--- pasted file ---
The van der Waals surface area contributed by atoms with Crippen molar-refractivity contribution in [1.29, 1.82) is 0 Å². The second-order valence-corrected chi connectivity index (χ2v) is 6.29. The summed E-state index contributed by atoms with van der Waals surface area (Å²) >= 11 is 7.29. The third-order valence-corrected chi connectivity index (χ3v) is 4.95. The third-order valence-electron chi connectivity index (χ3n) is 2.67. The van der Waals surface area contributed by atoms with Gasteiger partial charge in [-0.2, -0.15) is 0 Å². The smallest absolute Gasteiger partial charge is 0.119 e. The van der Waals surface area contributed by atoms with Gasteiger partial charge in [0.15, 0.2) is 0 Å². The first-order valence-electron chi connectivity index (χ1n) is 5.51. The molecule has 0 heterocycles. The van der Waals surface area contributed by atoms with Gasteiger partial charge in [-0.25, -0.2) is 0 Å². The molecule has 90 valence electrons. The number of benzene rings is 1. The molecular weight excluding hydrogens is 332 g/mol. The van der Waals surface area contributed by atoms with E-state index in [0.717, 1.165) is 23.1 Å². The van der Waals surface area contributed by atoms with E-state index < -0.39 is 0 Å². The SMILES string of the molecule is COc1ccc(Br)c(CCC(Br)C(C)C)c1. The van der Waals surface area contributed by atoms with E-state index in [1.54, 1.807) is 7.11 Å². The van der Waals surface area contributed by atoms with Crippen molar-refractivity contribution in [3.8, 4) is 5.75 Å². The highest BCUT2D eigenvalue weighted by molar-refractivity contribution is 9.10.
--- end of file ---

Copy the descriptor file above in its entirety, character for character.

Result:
The van der Waals surface area contributed by atoms with Crippen molar-refractivity contribution in [1.29, 1.82) is 0 Å². The second-order valence-corrected chi connectivity index (χ2v) is 6.29. The summed E-state index contributed by atoms with van der Waals surface area (Å²) >= 11 is 7.29. The third-order valence-corrected chi connectivity index (χ3v) is 4.95. The third-order valence-electron chi connectivity index (χ3n) is 2.67. The van der Waals surface area contributed by atoms with Gasteiger partial charge in [-0.2, -0.15) is 0 Å². The smallest absolute Gasteiger partial charge is 0.119 e. The van der Waals surface area contributed by atoms with Gasteiger partial charge in [0.15, 0.2) is 0 Å². The first-order valence-electron chi connectivity index (χ1n) is 5.51. The molecule has 0 heterocycles. The van der Waals surface area contributed by atoms with Gasteiger partial charge in [-0.25, -0.2) is 0 Å². The molecule has 90 valence electrons. The number of benzene rings is 1. The molecular weight excluding hydrogens is 332 g/mol. The van der Waals surface area contributed by atoms with E-state index in [0.717, 1.165) is 23.1 Å². The van der Waals surface area contributed by atoms with E-state index < -0.39 is 0 Å². The SMILES string of the molecule is COc1ccc(Br)c(CCC(Br)C(C)C)c1. The van der Waals surface area contributed by atoms with E-state index in [1.54, 1.807) is 7.11 Å². The van der Waals surface area contributed by atoms with Crippen molar-refractivity contribution in [3.8, 4) is 5.75 Å². The highest BCUT2D eigenvalue weighted by molar-refractivity contribution is 9.10.